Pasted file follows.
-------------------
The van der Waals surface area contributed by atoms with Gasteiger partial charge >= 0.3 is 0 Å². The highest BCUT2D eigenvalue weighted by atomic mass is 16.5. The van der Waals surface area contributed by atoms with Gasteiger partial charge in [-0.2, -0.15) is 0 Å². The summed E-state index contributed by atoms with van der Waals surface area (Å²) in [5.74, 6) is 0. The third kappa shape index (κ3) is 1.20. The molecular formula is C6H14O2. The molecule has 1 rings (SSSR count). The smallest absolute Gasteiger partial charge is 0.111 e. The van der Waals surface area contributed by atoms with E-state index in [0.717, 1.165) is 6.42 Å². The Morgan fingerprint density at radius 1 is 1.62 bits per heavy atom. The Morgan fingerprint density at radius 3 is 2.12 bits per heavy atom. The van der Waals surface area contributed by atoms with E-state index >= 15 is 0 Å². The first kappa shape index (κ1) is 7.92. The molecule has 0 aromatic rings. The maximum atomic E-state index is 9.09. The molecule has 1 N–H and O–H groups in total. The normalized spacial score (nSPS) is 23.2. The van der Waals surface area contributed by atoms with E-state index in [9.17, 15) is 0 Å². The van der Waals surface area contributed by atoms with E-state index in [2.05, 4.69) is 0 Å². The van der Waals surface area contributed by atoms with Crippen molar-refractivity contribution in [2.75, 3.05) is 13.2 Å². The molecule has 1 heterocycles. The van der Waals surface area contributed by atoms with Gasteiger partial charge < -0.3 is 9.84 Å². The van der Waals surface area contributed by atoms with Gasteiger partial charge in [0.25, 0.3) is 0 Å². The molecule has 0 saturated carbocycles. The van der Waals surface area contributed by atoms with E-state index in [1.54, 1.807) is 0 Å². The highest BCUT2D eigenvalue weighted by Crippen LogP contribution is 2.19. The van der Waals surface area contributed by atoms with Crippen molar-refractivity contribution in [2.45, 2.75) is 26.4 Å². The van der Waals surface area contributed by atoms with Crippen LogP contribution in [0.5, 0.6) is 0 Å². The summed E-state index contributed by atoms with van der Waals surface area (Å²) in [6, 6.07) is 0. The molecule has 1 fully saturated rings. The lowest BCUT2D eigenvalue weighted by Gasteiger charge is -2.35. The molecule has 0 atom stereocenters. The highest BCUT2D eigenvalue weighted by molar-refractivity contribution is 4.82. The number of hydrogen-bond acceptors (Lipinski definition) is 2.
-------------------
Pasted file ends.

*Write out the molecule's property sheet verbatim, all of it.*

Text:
The van der Waals surface area contributed by atoms with Gasteiger partial charge >= 0.3 is 0 Å². The highest BCUT2D eigenvalue weighted by atomic mass is 16.5. The van der Waals surface area contributed by atoms with Gasteiger partial charge in [-0.2, -0.15) is 0 Å². The summed E-state index contributed by atoms with van der Waals surface area (Å²) in [5.74, 6) is 0. The third kappa shape index (κ3) is 1.20. The molecular formula is C6H14O2. The molecule has 1 rings (SSSR count). The smallest absolute Gasteiger partial charge is 0.111 e. The van der Waals surface area contributed by atoms with E-state index in [0.717, 1.165) is 6.42 Å². The Morgan fingerprint density at radius 1 is 1.62 bits per heavy atom. The Morgan fingerprint density at radius 3 is 2.12 bits per heavy atom. The van der Waals surface area contributed by atoms with E-state index >= 15 is 0 Å². The first kappa shape index (κ1) is 7.92. The molecule has 0 aromatic rings. The maximum atomic E-state index is 9.09. The molecule has 1 N–H and O–H groups in total. The normalized spacial score (nSPS) is 23.2. The van der Waals surface area contributed by atoms with E-state index in [9.17, 15) is 0 Å². The van der Waals surface area contributed by atoms with E-state index in [2.05, 4.69) is 0 Å². The van der Waals surface area contributed by atoms with Crippen molar-refractivity contribution in [2.75, 3.05) is 13.2 Å². The molecule has 1 heterocycles. The van der Waals surface area contributed by atoms with Gasteiger partial charge < -0.3 is 9.84 Å². The van der Waals surface area contributed by atoms with Gasteiger partial charge in [0.25, 0.3) is 0 Å². The molecule has 0 saturated carbocycles. The van der Waals surface area contributed by atoms with E-state index in [1.54, 1.807) is 0 Å². The highest BCUT2D eigenvalue weighted by Crippen LogP contribution is 2.19. The van der Waals surface area contributed by atoms with Crippen molar-refractivity contribution in [2.45, 2.75) is 26.4 Å². The van der Waals surface area contributed by atoms with Crippen LogP contribution in [0.5, 0.6) is 0 Å². The summed E-state index contributed by atoms with van der Waals surface area (Å²) in [6, 6.07) is 0. The molecule has 1 fully saturated rings. The lowest BCUT2D eigenvalue weighted by Gasteiger charge is -2.35. The molecule has 0 atom stereocenters. The highest BCUT2D eigenvalue weighted by molar-refractivity contribution is 4.82. The number of hydrogen-bond acceptors (Lipinski definition) is 2.